Monthly Archives: May 2015

May 13, 2015

Bloom Filter for JavaScript

I wrote a very fast bloom filter implementation in JavaScript called bloomfilter.js. It uses the non-cryptographic Fowler–Noll–Vo hash function for speed. We can get away with using a non-cryptographic hash function as we only care about having a uniform distribution of hashes.

The implementation also uses JavaScript typed arrays if possible, as these are faster when performing low-level bitwise operations.


Format dates and times based on human-friendly examples, not arcane strftime directives.

Such tools should be available for every language under the sun.

May 12, 2015

An oldy but a goody: save the following into a file called It will compile just fine and if you run it, it will print Hello, World! to standard output.


This is because according to the Java Language Specification (JLS 3.2, specifically), Unicode escapes must be translated by the compiler before just about any other operation, including stripping comments.

Here’s what the code looks like prettified and with translated escapes:

public class Hello {
  public static void main(String[] args) {
    System.out.println("Hello, World!");
May 11, 2015
May 8, 2015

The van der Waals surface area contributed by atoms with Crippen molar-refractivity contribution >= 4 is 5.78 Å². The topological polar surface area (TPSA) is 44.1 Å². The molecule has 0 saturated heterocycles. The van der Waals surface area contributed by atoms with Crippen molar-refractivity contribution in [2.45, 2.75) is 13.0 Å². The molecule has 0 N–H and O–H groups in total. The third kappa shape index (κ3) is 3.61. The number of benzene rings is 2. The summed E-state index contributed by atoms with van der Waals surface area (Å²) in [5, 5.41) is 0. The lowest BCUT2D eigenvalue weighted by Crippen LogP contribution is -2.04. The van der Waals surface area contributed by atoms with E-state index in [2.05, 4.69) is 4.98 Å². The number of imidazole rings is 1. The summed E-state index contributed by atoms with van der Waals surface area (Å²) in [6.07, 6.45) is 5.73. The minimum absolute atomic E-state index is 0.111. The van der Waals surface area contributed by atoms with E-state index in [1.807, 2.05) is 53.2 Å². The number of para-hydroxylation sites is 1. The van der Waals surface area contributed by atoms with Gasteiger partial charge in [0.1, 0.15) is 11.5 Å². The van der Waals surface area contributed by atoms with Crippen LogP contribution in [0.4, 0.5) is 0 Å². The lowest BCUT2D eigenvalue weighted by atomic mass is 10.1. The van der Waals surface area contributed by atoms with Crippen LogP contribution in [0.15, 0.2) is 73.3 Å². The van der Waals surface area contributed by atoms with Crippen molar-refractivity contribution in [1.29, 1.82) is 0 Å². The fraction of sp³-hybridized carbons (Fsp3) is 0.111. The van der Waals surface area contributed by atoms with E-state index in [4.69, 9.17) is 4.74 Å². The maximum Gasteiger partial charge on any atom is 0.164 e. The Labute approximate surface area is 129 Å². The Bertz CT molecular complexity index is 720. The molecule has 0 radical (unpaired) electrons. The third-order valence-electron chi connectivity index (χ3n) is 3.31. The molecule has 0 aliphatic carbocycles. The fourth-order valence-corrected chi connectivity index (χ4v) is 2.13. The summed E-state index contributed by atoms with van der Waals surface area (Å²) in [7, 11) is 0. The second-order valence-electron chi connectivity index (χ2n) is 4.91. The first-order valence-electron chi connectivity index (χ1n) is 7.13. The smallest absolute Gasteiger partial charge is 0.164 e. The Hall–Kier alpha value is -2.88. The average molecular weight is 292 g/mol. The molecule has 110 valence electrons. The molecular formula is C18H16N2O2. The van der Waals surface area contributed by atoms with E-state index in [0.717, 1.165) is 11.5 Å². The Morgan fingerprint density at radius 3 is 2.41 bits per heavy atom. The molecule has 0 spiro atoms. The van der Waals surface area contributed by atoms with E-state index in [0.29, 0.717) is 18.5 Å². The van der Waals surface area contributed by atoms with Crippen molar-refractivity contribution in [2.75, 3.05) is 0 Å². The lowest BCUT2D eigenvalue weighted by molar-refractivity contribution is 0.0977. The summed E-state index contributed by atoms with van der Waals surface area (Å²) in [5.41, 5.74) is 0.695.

Keurig says it was wrong to force users to buy single-serving pods

Last year, Keurig drew the ire of the Internet by incorporating a scheme similar to the Digital Rights Management (DRM) you see on e-books and video games into its Keurig 2.0 coffee maker. The next-generation machine forced users to brew with Keurig-approved coffee pods exclusively, using a digital scanner that looks for an ink marker on authorized K-cups. The company also discontinued its “My K-Cup” reusable pod, which meant that customers could no longer use their own coffee in a Keurig.

Good to see them finally acknowledge what a shitty idea this was.

May 6, 2015


Hound is an extremely fast source code search engine. The core is based on this article (and code) from Russ Cox: Regular Expression Matching with a Trigram Index. Hound itself is a static React frontend that talks to a Go backend. The backend keeps an up-to-date index for each repository and answers searches through a minimal API.

From the engineers at Etsy. To say this kind of tool is useful is a bit of an understatement.